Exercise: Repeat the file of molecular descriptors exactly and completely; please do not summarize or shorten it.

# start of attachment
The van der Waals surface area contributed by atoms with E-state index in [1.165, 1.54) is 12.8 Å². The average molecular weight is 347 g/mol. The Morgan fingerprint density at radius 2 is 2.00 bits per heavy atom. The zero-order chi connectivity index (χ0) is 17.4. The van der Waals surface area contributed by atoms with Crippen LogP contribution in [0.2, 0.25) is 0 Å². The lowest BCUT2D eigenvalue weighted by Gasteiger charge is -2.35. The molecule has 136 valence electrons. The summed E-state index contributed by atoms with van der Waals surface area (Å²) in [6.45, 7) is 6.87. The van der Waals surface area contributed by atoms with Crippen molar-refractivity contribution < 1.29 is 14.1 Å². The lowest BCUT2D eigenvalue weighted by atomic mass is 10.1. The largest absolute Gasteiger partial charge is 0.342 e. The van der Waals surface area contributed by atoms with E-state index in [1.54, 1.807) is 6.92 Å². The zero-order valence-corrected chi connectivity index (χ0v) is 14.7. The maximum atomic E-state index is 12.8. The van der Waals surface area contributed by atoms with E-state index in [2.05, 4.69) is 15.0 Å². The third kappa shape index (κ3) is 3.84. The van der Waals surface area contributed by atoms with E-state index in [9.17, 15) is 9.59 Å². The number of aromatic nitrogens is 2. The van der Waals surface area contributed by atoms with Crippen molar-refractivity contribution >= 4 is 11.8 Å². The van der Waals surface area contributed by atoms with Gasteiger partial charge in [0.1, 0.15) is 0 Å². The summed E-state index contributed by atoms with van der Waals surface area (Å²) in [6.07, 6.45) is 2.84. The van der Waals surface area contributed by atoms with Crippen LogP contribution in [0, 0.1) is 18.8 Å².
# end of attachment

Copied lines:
The van der Waals surface area contributed by atoms with E-state index in [1.165, 1.54) is 12.8 Å². The average molecular weight is 347 g/mol. The Morgan fingerprint density at radius 2 is 2.00 bits per heavy atom. The zero-order chi connectivity index (χ0) is 17.4. The van der Waals surface area contributed by atoms with Crippen LogP contribution in [0.2, 0.25) is 0 Å². The lowest BCUT2D eigenvalue weighted by Gasteiger charge is -2.35. The molecule has 136 valence electrons. The summed E-state index contributed by atoms with van der Waals surface area (Å²) in [6.45, 7) is 6.87. The van der Waals surface area contributed by atoms with Crippen molar-refractivity contribution < 1.29 is 14.1 Å². The lowest BCUT2D eigenvalue weighted by atomic mass is 10.1. The largest absolute Gasteiger partial charge is 0.342 e. The van der Waals surface area contributed by atoms with E-state index in [1.54, 1.807) is 6.92 Å². The zero-order valence-corrected chi connectivity index (χ0v) is 14.7. The maximum atomic E-state index is 12.8. The van der Waals surface area contributed by atoms with E-state index in [2.05, 4.69) is 15.0 Å². The third kappa shape index (κ3) is 3.84. The van der Waals surface area contributed by atoms with E-state index in [9.17, 15) is 9.59 Å². The number of aromatic nitrogens is 2. The van der Waals surface area contributed by atoms with Crippen molar-refractivity contribution >= 4 is 11.8 Å². The van der Waals surface area contributed by atoms with Gasteiger partial charge in [0.1, 0.15) is 0 Å². The summed E-state index contributed by atoms with van der Waals surface area (Å²) in [6.07, 6.45) is 2.84. The van der Waals surface area contributed by atoms with Crippen LogP contribution in [0, 0.1) is 18.8 Å².